By not having the team confined to a singular location, projects are now free to be worked on outside the immediate facility. Teams that are spread across the globe now can work in support of each other instead of waiting on copies to be delivered to their location. Feedback, member activity, and changes are tracked, and edits are simultaneously implemented. Regardless of the working location, collaborative work is as diverse as the media a user can access the material.

The benefits ultimately come down to the versatility of the cloud as a resource for your business. The flexibility to design training around individuals allows them the freedom to learn at their own pace, and to constructively evaluate their lessons. The ability to provide constructive feedback immediately upon completion serves as a way to discover what methods work and where to retool the onboarding materials. This is not just a learning tool—it is the first step toward working collaboratively with the company.

Blake Beus is director of Learning Services at Allen Communications, which provides corporate training, e-learning, and development solutions. For more information, visit http://www.allencomm.com.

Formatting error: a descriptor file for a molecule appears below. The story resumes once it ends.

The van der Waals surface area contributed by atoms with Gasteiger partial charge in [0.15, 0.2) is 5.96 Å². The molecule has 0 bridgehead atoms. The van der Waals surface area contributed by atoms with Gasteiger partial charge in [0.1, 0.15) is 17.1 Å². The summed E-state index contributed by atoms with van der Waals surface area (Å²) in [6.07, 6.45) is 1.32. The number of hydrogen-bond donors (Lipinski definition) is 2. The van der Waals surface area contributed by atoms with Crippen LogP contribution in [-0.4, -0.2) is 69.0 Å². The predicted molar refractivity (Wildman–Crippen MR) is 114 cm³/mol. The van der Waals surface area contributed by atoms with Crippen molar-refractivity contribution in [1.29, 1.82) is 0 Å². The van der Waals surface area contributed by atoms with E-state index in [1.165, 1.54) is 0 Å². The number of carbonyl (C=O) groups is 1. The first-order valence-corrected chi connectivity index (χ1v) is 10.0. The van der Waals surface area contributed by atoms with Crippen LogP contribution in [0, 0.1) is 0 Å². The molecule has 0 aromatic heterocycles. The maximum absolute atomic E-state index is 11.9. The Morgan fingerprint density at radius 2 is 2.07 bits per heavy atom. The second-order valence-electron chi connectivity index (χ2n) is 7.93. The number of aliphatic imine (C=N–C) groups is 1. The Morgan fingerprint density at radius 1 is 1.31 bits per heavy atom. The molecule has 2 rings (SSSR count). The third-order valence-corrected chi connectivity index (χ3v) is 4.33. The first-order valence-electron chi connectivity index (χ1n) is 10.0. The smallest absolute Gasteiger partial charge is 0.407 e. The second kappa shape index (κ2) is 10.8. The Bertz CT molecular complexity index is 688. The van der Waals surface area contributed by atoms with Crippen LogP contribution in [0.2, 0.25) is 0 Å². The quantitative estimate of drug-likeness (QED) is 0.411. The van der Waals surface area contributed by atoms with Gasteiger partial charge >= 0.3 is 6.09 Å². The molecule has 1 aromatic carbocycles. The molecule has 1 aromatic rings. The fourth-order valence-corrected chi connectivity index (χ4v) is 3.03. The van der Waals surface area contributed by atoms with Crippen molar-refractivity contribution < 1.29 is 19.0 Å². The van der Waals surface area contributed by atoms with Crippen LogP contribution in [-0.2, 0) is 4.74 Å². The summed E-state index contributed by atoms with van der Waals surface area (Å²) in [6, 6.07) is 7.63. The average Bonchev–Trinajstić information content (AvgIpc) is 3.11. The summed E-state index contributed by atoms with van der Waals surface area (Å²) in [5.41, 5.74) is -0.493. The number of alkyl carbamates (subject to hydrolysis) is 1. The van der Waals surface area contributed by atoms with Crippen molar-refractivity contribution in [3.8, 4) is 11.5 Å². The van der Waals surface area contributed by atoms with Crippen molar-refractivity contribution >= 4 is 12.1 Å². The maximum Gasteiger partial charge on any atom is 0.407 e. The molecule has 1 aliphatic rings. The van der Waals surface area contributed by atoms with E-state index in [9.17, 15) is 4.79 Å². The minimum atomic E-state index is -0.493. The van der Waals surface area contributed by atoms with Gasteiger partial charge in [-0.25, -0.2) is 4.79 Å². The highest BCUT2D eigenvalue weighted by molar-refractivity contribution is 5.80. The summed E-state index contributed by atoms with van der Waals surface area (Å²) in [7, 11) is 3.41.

Training Top 125

Minneapolis, MN (November 18, 2014)—Training magazine, the leading business publication for learning and development professionals, today announced the finalists for the annual Training Top 125, which ranks companies’ excellence in employer-sponsored training and development programs.

From the Editor

As I was editing this issue’s cover story on non-traditional Learning and Development (L&D) teams ("Creating an L&D A-Team"), I realized Training magazine’s small team is a case in

Digital Issue

Click above for Training Magazine's
current digital issue

Training Live + Online Certificate Programs

Now You Can Have Live Online Access to Training magazine's Most Popular Certificate Programs! Click here for more information.

Emerging Training Leaders

Emerging

Spectacular. Impressive. Dazzling.

Spring is—finally—in the air.

By Lorri Freifeld

ISA Directory

Twitter